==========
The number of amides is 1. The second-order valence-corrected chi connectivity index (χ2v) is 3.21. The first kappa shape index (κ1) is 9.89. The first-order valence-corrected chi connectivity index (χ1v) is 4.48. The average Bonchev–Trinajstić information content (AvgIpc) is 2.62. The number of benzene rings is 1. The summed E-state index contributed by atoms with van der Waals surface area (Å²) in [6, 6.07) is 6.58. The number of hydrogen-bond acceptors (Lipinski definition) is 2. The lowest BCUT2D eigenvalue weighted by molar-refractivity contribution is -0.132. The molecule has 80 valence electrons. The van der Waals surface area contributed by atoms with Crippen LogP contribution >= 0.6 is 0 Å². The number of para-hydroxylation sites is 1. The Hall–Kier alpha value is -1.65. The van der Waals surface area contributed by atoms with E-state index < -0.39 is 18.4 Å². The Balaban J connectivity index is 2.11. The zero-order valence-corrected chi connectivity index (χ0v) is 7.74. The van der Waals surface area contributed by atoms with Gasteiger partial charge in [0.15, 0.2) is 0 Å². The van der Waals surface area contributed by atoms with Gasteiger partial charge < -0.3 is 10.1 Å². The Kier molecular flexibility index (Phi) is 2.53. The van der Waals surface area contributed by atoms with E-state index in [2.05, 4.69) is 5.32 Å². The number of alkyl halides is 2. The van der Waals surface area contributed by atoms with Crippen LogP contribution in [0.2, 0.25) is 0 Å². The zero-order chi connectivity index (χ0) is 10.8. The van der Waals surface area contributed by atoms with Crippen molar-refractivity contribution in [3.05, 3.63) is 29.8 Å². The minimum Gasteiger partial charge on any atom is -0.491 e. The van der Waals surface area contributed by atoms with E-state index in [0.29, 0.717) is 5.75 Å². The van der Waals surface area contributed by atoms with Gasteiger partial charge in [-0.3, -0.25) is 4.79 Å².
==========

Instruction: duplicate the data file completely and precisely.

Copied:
The number of amides is 1. The second-order valence-corrected chi connectivity index (χ2v) is 3.21. The first kappa shape index (κ1) is 9.89. The first-order valence-corrected chi connectivity index (χ1v) is 4.48. The average Bonchev–Trinajstić information content (AvgIpc) is 2.62. The number of benzene rings is 1. The summed E-state index contributed by atoms with van der Waals surface area (Å²) in [6, 6.07) is 6.58. The number of hydrogen-bond acceptors (Lipinski definition) is 2. The lowest BCUT2D eigenvalue weighted by molar-refractivity contribution is -0.132. The molecule has 80 valence electrons. The van der Waals surface area contributed by atoms with Crippen LogP contribution >= 0.6 is 0 Å². The number of para-hydroxylation sites is 1. The Hall–Kier alpha value is -1.65. The van der Waals surface area contributed by atoms with E-state index < -0.39 is 18.4 Å². The Balaban J connectivity index is 2.11. The zero-order valence-corrected chi connectivity index (χ0v) is 7.74. The van der Waals surface area contributed by atoms with Gasteiger partial charge in [0.15, 0.2) is 0 Å². The van der Waals surface area contributed by atoms with Gasteiger partial charge < -0.3 is 10.1 Å². The Kier molecular flexibility index (Phi) is 2.53. The van der Waals surface area contributed by atoms with E-state index in [2.05, 4.69) is 5.32 Å². The number of alkyl halides is 2. The van der Waals surface area contributed by atoms with Crippen LogP contribution in [0.2, 0.25) is 0 Å². The zero-order chi connectivity index (χ0) is 10.8. The van der Waals surface area contributed by atoms with Crippen molar-refractivity contribution in [3.05, 3.63) is 29.8 Å². The minimum Gasteiger partial charge on any atom is -0.491 e. The van der Waals surface area contributed by atoms with E-state index in [0.29, 0.717) is 5.75 Å². The van der Waals surface area contributed by atoms with Gasteiger partial charge in [-0.3, -0.25) is 4.79 Å².